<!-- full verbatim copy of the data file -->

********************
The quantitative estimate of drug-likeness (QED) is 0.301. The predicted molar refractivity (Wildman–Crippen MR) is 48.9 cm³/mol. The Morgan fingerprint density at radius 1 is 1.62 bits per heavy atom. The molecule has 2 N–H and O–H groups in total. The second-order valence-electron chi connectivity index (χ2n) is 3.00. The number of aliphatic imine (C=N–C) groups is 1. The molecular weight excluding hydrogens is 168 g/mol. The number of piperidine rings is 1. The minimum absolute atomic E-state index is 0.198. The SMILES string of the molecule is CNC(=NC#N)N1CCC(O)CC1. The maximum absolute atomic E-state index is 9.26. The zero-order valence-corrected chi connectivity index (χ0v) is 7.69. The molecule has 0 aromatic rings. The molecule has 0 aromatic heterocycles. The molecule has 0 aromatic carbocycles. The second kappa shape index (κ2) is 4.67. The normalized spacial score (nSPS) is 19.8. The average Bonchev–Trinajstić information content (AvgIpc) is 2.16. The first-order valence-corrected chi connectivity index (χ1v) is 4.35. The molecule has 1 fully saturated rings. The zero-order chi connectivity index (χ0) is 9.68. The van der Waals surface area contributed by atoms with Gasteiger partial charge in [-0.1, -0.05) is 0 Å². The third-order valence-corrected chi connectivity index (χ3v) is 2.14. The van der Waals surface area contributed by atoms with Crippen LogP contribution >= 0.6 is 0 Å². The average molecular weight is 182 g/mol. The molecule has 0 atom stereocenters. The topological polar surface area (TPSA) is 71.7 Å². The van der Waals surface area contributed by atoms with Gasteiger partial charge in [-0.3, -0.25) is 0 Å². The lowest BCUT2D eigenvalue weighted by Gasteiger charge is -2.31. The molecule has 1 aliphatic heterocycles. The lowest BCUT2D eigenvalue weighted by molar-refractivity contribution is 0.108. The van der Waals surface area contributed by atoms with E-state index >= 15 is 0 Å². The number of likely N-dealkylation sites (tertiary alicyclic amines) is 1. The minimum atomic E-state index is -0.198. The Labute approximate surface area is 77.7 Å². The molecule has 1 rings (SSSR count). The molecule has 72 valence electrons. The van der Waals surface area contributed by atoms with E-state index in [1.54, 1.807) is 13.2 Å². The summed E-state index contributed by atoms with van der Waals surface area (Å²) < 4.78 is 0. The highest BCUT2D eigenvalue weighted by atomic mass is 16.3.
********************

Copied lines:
The quantitative estimate of drug-likeness (QED) is 0.301. The predicted molar refractivity (Wildman–Crippen MR) is 48.9 cm³/mol. The Morgan fingerprint density at radius 1 is 1.62 bits per heavy atom. The molecule has 2 N–H and O–H groups in total. The second-order valence-electron chi connectivity index (χ2n) is 3.00. The number of aliphatic imine (C=N–C) groups is 1. The molecular weight excluding hydrogens is 168 g/mol. The number of piperidine rings is 1. The minimum absolute atomic E-state index is 0.198. The SMILES string of the molecule is CNC(=NC#N)N1CCC(O)CC1. The maximum absolute atomic E-state index is 9.26. The zero-order valence-corrected chi connectivity index (χ0v) is 7.69. The molecule has 0 aromatic rings. The molecule has 0 aromatic heterocycles. The molecule has 0 aromatic carbocycles. The second kappa shape index (κ2) is 4.67. The normalized spacial score (nSPS) is 19.8. The average Bonchev–Trinajstić information content (AvgIpc) is 2.16. The first-order valence-corrected chi connectivity index (χ1v) is 4.35. The molecule has 1 fully saturated rings. The zero-order chi connectivity index (χ0) is 9.68. The van der Waals surface area contributed by atoms with Gasteiger partial charge in [-0.1, -0.05) is 0 Å². The third-order valence-corrected chi connectivity index (χ3v) is 2.14. The van der Waals surface area contributed by atoms with Crippen LogP contribution >= 0.6 is 0 Å². The average molecular weight is 182 g/mol. The molecule has 0 atom stereocenters. The topological polar surface area (TPSA) is 71.7 Å². The van der Waals surface area contributed by atoms with Gasteiger partial charge in [-0.3, -0.25) is 0 Å². The lowest BCUT2D eigenvalue weighted by Gasteiger charge is -2.31. The molecule has 1 aliphatic heterocycles. The lowest BCUT2D eigenvalue weighted by molar-refractivity contribution is 0.108. The van der Waals surface area contributed by atoms with E-state index >= 15 is 0 Å². The number of likely N-dealkylation sites (tertiary alicyclic amines) is 1. The minimum atomic E-state index is -0.198. The Labute approximate surface area is 77.7 Å². The molecule has 1 rings (SSSR count). The molecule has 72 valence electrons. The van der Waals surface area contributed by atoms with E-state index in [1.54, 1.807) is 13.2 Å². The summed E-state index contributed by atoms with van der Waals surface area (Å²) < 4.78 is 0. The highest BCUT2D eigenvalue weighted by atomic mass is 16.3.